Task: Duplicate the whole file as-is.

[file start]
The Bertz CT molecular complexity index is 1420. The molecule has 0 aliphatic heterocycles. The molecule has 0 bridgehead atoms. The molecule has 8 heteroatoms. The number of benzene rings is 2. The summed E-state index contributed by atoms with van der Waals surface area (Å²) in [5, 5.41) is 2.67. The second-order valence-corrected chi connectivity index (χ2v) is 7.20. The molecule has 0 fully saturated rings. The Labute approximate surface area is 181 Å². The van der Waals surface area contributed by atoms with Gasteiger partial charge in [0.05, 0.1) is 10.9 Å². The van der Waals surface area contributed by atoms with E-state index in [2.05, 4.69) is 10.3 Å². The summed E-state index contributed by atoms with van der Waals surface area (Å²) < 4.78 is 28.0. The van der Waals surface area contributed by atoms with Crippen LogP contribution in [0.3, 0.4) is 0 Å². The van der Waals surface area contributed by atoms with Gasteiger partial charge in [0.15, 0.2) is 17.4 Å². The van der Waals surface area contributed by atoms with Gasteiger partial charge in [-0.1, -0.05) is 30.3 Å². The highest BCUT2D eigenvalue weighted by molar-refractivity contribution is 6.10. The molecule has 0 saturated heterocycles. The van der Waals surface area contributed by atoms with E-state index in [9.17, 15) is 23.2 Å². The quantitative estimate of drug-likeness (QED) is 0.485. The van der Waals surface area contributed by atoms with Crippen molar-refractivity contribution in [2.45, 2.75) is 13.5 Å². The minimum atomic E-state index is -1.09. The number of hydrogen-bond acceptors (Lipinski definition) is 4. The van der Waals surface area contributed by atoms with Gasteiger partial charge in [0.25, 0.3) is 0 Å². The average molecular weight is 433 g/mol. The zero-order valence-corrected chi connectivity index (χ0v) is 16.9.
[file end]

The Bertz CT molecular complexity index is 1420. The molecule has 0 aliphatic heterocycles. The molecule has 0 bridgehead atoms. The molecule has 8 heteroatoms. The number of benzene rings is 2. The summed E-state index contributed by atoms with van der Waals surface area (Å²) in [5, 5.41) is 2.67. The second-order valence-corrected chi connectivity index (χ2v) is 7.20. The molecule has 0 fully saturated rings. The Labute approximate surface area is 181 Å². The van der Waals surface area contributed by atoms with Gasteiger partial charge in [0.05, 0.1) is 10.9 Å². The van der Waals surface area contributed by atoms with E-state index in [2.05, 4.69) is 10.3 Å². The summed E-state index contributed by atoms with van der Waals surface area (Å²) < 4.78 is 28.0. The van der Waals surface area contributed by atoms with Crippen LogP contribution in [0.3, 0.4) is 0 Å². The van der Waals surface area contributed by atoms with Gasteiger partial charge in [0.15, 0.2) is 17.4 Å². The van der Waals surface area contributed by atoms with Gasteiger partial charge in [-0.1, -0.05) is 30.3 Å². The highest BCUT2D eigenvalue weighted by molar-refractivity contribution is 6.10. The molecule has 0 saturated heterocycles. The van der Waals surface area contributed by atoms with E-state index in [9.17, 15) is 23.2 Å². The quantitative estimate of drug-likeness (QED) is 0.485. The van der Waals surface area contributed by atoms with Crippen molar-refractivity contribution in [2.45, 2.75) is 13.5 Å². The minimum atomic E-state index is -1.09. The number of hydrogen-bond acceptors (Lipinski definition) is 4. The van der Waals surface area contributed by atoms with Gasteiger partial charge in [0.25, 0.3) is 0 Å². The average molecular weight is 433 g/mol. The zero-order valence-corrected chi connectivity index (χ0v) is 16.9.